This is David McCullough’s first book, published in 1968, and relatively (or more so comparatively) small in size and scope from his later, much longer books. This takes on the history of the Johnstown Flood, not only one of the worst flooding disasters in American history in terms of damage and loss of life, but also one of the first natural disasters (however natural you want to call this one) that captured national attention as a kind of media blitz.
This book begins with some important contextual information about the town of Johnstown, PA and how the local geography, politics, governmental and financial structures put the town into the specific path of the flood. This process begins more or less about 40 years before the flood when the construction of the local dam, as well as later flood walls are proposed, designed, and built. For example, the dam itself was designed and predicted to cost a certain amount of money and take a few years (3 or so) to construct, but money shortfalls in state budgets prolonged the construction to 15 years overall, with resultant rise in costs and shortfall in quality as a consequence. This early information helps us to better understand not only why the flood was particularly devastating, but also how blame was later apportioned out in the aftermath.
The second part of the book takes us to the moments right before the disaster. This is our human error section where decisions made at the local level that delayed or ignored warning signs led to a too late effort to evacuate the flood zones in the town. Next, we get the actual flood itself, which is described in pretty horrific terms throughout. McCullough’s details and narration are awful and painful and terrifying. There’s a very real and clear sense of complete and total vulnerability. No one is safe. Not only that, this is a flood in which numerous people died from fire and decapitation. Drowning is bad enough, but the additional threats of the flood were numerous.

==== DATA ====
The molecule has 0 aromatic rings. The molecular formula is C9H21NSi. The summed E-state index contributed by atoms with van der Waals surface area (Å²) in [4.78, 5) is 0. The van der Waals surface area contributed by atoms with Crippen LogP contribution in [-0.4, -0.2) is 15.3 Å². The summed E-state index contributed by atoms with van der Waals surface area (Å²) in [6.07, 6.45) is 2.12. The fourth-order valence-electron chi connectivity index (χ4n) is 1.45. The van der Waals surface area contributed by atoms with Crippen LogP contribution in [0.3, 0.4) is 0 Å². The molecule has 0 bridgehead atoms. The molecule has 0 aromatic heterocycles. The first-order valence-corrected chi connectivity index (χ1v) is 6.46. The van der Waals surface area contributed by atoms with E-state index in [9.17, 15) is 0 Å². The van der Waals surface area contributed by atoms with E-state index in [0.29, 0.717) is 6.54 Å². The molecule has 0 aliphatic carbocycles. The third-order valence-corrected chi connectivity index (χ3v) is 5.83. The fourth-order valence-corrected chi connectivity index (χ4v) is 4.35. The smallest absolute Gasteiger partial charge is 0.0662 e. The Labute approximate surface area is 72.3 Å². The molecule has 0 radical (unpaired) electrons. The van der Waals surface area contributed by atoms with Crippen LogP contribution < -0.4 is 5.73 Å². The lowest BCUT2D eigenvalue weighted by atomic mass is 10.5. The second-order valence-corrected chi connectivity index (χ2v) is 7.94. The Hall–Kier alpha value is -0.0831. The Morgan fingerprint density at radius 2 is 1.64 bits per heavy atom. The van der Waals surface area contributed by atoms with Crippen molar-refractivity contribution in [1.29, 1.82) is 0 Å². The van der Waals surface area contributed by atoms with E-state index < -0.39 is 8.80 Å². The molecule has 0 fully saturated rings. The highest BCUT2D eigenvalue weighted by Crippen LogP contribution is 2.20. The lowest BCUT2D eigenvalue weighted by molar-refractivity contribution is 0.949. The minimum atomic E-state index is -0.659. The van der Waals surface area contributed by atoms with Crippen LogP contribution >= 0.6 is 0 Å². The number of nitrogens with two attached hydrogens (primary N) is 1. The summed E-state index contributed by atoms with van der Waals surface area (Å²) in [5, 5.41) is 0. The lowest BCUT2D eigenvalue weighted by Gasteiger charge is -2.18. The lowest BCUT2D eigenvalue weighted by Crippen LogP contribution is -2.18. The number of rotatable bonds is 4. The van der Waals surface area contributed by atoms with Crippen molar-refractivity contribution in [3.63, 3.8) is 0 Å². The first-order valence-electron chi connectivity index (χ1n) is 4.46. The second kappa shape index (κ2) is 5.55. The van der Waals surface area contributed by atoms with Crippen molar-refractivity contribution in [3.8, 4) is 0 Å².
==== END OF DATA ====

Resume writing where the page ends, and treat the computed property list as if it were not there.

In the last couple sections, we’re dealing with the historical record of the devastation. The agreed upon death toll (a little over 2000 dead) and the financial ruin. But in addition to this, McCollough spends a lot of time focusing on the ways in which local and national media took up the events, reported on them, and how it became the kind of story we recognize now.
This is just a masterclass in good, popular, and compelling history, writ large in tragedy, but small in the scope of human affairs.